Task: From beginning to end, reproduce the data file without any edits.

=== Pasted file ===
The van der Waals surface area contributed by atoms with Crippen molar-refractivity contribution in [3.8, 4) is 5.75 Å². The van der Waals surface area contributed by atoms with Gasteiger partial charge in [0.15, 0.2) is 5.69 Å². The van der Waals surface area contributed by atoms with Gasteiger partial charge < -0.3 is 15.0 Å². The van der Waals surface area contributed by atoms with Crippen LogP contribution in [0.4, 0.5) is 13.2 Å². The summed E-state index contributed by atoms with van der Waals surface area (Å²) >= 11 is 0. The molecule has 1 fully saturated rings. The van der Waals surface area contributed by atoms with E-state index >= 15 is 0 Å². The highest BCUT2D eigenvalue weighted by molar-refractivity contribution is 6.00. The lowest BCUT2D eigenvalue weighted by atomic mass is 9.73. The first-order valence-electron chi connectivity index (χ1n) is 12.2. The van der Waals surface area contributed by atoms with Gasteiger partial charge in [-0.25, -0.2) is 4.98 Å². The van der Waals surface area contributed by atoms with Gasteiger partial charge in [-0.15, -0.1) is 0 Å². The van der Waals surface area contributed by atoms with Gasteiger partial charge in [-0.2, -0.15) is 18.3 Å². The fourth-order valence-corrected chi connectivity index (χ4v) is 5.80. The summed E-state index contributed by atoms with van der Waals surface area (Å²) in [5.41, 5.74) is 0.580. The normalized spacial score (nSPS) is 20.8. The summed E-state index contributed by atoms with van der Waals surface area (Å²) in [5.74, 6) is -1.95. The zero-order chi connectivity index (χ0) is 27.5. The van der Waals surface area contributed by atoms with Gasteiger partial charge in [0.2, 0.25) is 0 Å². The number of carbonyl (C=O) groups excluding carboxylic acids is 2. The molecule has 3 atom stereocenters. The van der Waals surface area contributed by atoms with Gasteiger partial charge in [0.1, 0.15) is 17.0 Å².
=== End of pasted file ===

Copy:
The van der Waals surface area contributed by atoms with Crippen molar-refractivity contribution in [3.8, 4) is 5.75 Å². The van der Waals surface area contributed by atoms with Gasteiger partial charge in [0.15, 0.2) is 5.69 Å². The van der Waals surface area contributed by atoms with Gasteiger partial charge < -0.3 is 15.0 Å². The van der Waals surface area contributed by atoms with Crippen LogP contribution in [0.4, 0.5) is 13.2 Å². The summed E-state index contributed by atoms with van der Waals surface area (Å²) >= 11 is 0. The molecule has 1 fully saturated rings. The van der Waals surface area contributed by atoms with E-state index >= 15 is 0 Å². The highest BCUT2D eigenvalue weighted by molar-refractivity contribution is 6.00. The lowest BCUT2D eigenvalue weighted by atomic mass is 9.73. The first-order valence-electron chi connectivity index (χ1n) is 12.2. The van der Waals surface area contributed by atoms with Gasteiger partial charge in [-0.25, -0.2) is 4.98 Å². The van der Waals surface area contributed by atoms with Gasteiger partial charge in [-0.15, -0.1) is 0 Å². The van der Waals surface area contributed by atoms with Gasteiger partial charge in [-0.2, -0.15) is 18.3 Å². The fourth-order valence-corrected chi connectivity index (χ4v) is 5.80. The summed E-state index contributed by atoms with van der Waals surface area (Å²) in [5.41, 5.74) is 0.580. The normalized spacial score (nSPS) is 20.8. The summed E-state index contributed by atoms with van der Waals surface area (Å²) in [5.74, 6) is -1.95. The zero-order chi connectivity index (χ0) is 27.5. The van der Waals surface area contributed by atoms with Gasteiger partial charge in [0.2, 0.25) is 0 Å². The number of carbonyl (C=O) groups excluding carboxylic acids is 2. The molecule has 3 atom stereocenters. The van der Waals surface area contributed by atoms with Gasteiger partial charge in [0.1, 0.15) is 17.0 Å².